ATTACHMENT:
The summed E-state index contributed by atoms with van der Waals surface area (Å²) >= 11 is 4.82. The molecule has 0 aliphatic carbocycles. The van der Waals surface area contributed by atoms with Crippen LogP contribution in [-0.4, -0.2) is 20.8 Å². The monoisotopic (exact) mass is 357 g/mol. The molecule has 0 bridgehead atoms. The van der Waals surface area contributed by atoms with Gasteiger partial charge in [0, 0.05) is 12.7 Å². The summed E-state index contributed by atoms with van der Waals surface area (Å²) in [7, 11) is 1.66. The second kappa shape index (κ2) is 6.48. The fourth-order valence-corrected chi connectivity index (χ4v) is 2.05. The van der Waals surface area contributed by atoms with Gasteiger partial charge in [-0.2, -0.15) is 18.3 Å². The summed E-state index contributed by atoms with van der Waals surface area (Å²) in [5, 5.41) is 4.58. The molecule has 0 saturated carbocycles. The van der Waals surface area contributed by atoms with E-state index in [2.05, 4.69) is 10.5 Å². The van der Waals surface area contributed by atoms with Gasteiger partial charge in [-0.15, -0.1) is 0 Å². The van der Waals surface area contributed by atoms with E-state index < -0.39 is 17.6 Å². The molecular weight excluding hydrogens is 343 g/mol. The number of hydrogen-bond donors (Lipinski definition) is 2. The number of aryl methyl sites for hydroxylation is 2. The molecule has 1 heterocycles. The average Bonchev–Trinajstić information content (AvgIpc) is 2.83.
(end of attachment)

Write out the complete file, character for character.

The summed E-state index contributed by atoms with van der Waals surface area (Å²) >= 11 is 4.82. The molecule has 0 aliphatic carbocycles. The van der Waals surface area contributed by atoms with Crippen LogP contribution in [-0.4, -0.2) is 20.8 Å². The monoisotopic (exact) mass is 357 g/mol. The molecule has 0 bridgehead atoms. The van der Waals surface area contributed by atoms with Gasteiger partial charge in [0, 0.05) is 12.7 Å². The summed E-state index contributed by atoms with van der Waals surface area (Å²) in [7, 11) is 1.66. The second kappa shape index (κ2) is 6.48. The fourth-order valence-corrected chi connectivity index (χ4v) is 2.05. The van der Waals surface area contributed by atoms with Gasteiger partial charge in [-0.2, -0.15) is 18.3 Å². The summed E-state index contributed by atoms with van der Waals surface area (Å²) in [5, 5.41) is 4.58. The molecule has 0 saturated carbocycles. The van der Waals surface area contributed by atoms with E-state index in [2.05, 4.69) is 10.5 Å². The van der Waals surface area contributed by atoms with Gasteiger partial charge in [-0.15, -0.1) is 0 Å². The van der Waals surface area contributed by atoms with E-state index < -0.39 is 17.6 Å². The molecular weight excluding hydrogens is 343 g/mol. The number of hydrogen-bond donors (Lipinski definition) is 2. The number of aryl methyl sites for hydroxylation is 2. The molecule has 1 heterocycles. The average Bonchev–Trinajstić information content (AvgIpc) is 2.83.